FIRST SNOW, MAGIC SNOW

A richly illustrated and gracefully narrated version of a Russian tale, ``The Snow Maiden'': A snowbaby made by a childless woodsman comes to life and delights him and his wife all winter; then, coming too near a spring bonfire, ``Snowflake'' vanishes. Journeying to the north, the grieving couple begs Grandfather Frost to return their missing child and, moved by their love, he allows her to come back with the first snowfall. The vibrant illustrations, in shades of blue and violet with touches of gold and red, recall Russian folk art in their decorative motifs. A single panel may suggest different locations, the passage of time, or the stages of a journey; there are delicate borders—guardian angels with snowflake-framed faces in gorgeously patterned costumes, woodland details, and much more. More elaborate than Croll's The Little Snowgirl (1989), and for a slightly older audience. (Folklore/Picture book. 7-10)

Pub Date: Sept. 30, 1992

ISBN: 0-02-717971-0

Page Count: 40

Publisher: Four Winds/MacMillan

Review Posted Online: May 20, 2010

Kirkus Reviews Issue: Aug. 15, 1992

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INDIAN SHOES

A very pleasing first-chapter book from its funny and tender opening salvo to its heartwarming closer. Ray and his Grampa Halfmoon live in Chicago, but Grampa comes from Oklahoma. Six vignettes make up the short chapters. Among them: Ray finds a way to buy Grampa the pair of moccasins that remind him of home and Smith gets in a gentle jab at the commercialization of Native American artifacts. At a Christmas stuck far away from the Oklahoma relatives the pair finds comfort and joy even when the electricity goes out, and in a funny sequence of disasters, a haircut gone seriously awry enables a purple-and-orange dye job to be just the ticket for little-league spirit. The language is spare, clean, and rhythmic, with a little sentimentality to soften the edges. Ray and Grampa have a warm and loving intergenerational bond that’s an added treat. With a nod toward contemporary Native Americans, Grampa tells Cherokee and Seminole family stories, and when Ray gets to be in a wedding party, the groom is Polish-Menominee and his bride is Choctaw. An excellent choice for younger readers from the author of the bittersweet Rain Is Not My Indian Name (2001). (Fiction. 7-10)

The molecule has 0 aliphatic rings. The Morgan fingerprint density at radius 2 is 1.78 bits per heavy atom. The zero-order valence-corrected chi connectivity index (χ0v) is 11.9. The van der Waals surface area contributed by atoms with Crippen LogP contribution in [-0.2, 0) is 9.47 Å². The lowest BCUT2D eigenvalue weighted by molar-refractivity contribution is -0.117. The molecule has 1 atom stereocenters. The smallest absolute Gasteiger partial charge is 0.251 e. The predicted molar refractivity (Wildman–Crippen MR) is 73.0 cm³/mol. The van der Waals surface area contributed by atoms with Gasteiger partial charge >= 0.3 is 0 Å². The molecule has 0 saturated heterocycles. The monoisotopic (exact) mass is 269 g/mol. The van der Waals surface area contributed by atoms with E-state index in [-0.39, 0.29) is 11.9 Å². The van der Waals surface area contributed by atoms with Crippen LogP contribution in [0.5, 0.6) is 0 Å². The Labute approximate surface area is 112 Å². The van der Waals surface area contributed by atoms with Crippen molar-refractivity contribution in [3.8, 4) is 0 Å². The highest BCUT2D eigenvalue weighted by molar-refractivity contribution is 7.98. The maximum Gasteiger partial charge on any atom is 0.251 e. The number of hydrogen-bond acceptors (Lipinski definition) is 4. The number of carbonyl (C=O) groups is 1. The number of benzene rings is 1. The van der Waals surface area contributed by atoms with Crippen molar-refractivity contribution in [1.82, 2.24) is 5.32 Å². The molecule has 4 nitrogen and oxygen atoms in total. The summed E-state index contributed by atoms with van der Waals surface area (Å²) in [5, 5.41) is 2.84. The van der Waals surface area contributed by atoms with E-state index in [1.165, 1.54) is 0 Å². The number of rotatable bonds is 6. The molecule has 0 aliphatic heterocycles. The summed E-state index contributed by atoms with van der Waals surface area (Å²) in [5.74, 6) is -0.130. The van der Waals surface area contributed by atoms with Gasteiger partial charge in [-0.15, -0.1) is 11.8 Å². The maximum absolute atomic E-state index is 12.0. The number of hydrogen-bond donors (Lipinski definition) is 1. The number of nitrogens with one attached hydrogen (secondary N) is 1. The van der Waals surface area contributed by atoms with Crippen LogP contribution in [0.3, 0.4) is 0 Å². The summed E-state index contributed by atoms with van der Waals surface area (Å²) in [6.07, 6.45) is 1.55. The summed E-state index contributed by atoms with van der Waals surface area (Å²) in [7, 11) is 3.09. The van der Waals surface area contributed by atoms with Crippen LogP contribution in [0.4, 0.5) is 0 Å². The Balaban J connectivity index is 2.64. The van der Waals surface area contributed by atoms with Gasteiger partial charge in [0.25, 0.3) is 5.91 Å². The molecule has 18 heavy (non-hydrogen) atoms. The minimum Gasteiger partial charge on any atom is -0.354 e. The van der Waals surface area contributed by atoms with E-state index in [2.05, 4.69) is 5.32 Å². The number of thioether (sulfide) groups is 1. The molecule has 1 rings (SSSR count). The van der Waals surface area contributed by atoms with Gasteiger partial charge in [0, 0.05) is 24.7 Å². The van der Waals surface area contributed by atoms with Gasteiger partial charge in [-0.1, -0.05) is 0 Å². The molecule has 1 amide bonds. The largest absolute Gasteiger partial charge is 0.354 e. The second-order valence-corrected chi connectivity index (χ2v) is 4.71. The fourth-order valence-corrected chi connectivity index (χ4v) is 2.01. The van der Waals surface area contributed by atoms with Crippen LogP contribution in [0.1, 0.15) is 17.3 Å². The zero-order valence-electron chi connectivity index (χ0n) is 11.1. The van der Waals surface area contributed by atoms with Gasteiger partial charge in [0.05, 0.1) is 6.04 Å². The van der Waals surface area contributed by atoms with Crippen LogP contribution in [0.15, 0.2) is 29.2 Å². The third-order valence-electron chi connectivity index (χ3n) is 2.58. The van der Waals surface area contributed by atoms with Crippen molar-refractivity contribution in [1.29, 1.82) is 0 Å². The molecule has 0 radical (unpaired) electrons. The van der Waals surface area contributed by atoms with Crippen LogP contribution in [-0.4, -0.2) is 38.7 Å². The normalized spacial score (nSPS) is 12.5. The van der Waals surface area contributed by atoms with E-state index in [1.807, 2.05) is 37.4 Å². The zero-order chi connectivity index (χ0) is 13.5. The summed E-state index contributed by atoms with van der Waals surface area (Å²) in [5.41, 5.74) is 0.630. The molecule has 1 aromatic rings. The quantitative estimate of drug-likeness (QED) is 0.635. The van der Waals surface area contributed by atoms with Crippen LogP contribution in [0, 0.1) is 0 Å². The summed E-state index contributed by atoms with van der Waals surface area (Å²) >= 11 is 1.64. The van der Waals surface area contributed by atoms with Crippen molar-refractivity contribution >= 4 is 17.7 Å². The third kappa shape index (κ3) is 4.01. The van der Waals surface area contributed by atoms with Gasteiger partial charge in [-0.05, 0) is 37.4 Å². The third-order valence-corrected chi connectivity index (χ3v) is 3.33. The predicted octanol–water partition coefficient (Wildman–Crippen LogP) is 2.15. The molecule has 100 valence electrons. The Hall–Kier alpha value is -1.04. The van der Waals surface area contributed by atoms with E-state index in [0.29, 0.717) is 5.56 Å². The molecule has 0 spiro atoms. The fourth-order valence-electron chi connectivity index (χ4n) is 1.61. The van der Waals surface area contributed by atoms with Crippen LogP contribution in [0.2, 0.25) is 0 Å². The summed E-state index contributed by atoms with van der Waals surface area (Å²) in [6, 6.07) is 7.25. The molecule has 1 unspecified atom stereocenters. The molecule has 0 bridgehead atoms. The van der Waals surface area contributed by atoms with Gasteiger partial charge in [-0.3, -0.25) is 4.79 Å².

Pub Date: April 1, 2002

ISBN: 0-06-029531-7

Page Count: 80

Publisher: HarperCollins

Review Posted Online: May 20, 2010

Kirkus Reviews Issue: April 1, 2002

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THUNDER ROSE

Nolen and Nelson offer a smaller, but no less gifted counterpart to Big Jabe (2000) in this new tall tale. Shortly after being born one stormy night, Rose thanks her parents, picks a name, and gathers lightning into a ball—all of which is only a harbinger of feats to come. Decked out in full cowboy gear and oozing self-confidence from every pore, Rose cuts a diminutive, but heroic figure in Nelson’s big, broad Western scenes. Though she carries a twisted iron rod as dark as her skin and ropes clouds with fencing wire, Rose overcomes her greatest challenge—a pair of rampaging twisters—not with strength, but with a lullaby her parents sang. After turning tornadoes into much-needed rain clouds, Rose rides away, “that mighty, mighty song pressing on the bull’s-eye that was set at the center of her heart.” Throughout, she shows a reflective bent that gives her more dimension than most tall-tale heroes: a doff of the Stetson to her and her creators. (author’s note) (Picture book. 7-9)

Pub Date: Sept. 1, 2003

ISBN: 0-15-216472-3

Page Count: 32

Publisher: Silver Whistle/Harcourt

Review Posted Online: May 20, 2010

Kirkus Reviews Issue: Sept. 15, 2003

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